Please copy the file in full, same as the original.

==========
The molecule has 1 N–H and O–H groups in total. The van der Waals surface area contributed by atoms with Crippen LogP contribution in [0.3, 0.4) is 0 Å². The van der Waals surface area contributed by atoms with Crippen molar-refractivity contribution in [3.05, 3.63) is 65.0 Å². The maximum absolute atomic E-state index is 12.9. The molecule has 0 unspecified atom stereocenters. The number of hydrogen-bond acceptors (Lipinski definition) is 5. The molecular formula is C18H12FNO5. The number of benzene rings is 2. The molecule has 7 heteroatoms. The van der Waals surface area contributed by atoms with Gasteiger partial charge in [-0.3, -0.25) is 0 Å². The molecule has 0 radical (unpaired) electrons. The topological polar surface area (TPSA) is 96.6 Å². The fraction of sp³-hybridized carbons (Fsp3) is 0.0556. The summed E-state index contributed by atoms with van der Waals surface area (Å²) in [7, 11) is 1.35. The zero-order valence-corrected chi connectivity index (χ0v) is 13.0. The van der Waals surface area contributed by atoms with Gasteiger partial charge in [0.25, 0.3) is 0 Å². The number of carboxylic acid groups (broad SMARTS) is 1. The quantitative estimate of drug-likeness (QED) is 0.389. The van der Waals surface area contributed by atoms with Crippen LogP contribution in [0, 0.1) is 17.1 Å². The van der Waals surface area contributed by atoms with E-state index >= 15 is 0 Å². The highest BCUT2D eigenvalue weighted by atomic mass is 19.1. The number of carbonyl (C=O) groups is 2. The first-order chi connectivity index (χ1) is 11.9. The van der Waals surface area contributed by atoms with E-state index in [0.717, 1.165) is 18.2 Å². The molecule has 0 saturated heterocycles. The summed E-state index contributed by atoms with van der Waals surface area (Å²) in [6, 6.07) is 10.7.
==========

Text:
The molecule has 1 N–H and O–H groups in total. The van der Waals surface area contributed by atoms with Crippen LogP contribution in [0.3, 0.4) is 0 Å². The van der Waals surface area contributed by atoms with Crippen molar-refractivity contribution in [3.05, 3.63) is 65.0 Å². The maximum absolute atomic E-state index is 12.9. The molecule has 0 unspecified atom stereocenters. The number of hydrogen-bond acceptors (Lipinski definition) is 5. The molecular formula is C18H12FNO5. The number of benzene rings is 2. The molecule has 7 heteroatoms. The van der Waals surface area contributed by atoms with Gasteiger partial charge in [-0.3, -0.25) is 0 Å². The molecule has 0 radical (unpaired) electrons. The topological polar surface area (TPSA) is 96.6 Å². The fraction of sp³-hybridized carbons (Fsp3) is 0.0556. The summed E-state index contributed by atoms with van der Waals surface area (Å²) in [7, 11) is 1.35. The zero-order valence-corrected chi connectivity index (χ0v) is 13.0. The van der Waals surface area contributed by atoms with Gasteiger partial charge in [0.25, 0.3) is 0 Å². The number of carboxylic acid groups (broad SMARTS) is 1. The quantitative estimate of drug-likeness (QED) is 0.389. The van der Waals surface area contributed by atoms with Crippen LogP contribution in [0, 0.1) is 17.1 Å². The van der Waals surface area contributed by atoms with E-state index >= 15 is 0 Å². The highest BCUT2D eigenvalue weighted by atomic mass is 19.1. The number of carbonyl (C=O) groups is 2. The first-order chi connectivity index (χ1) is 11.9. The van der Waals surface area contributed by atoms with E-state index in [0.717, 1.165) is 18.2 Å². The molecule has 0 saturated heterocycles. The summed E-state index contributed by atoms with van der Waals surface area (Å²) in [6, 6.07) is 10.7.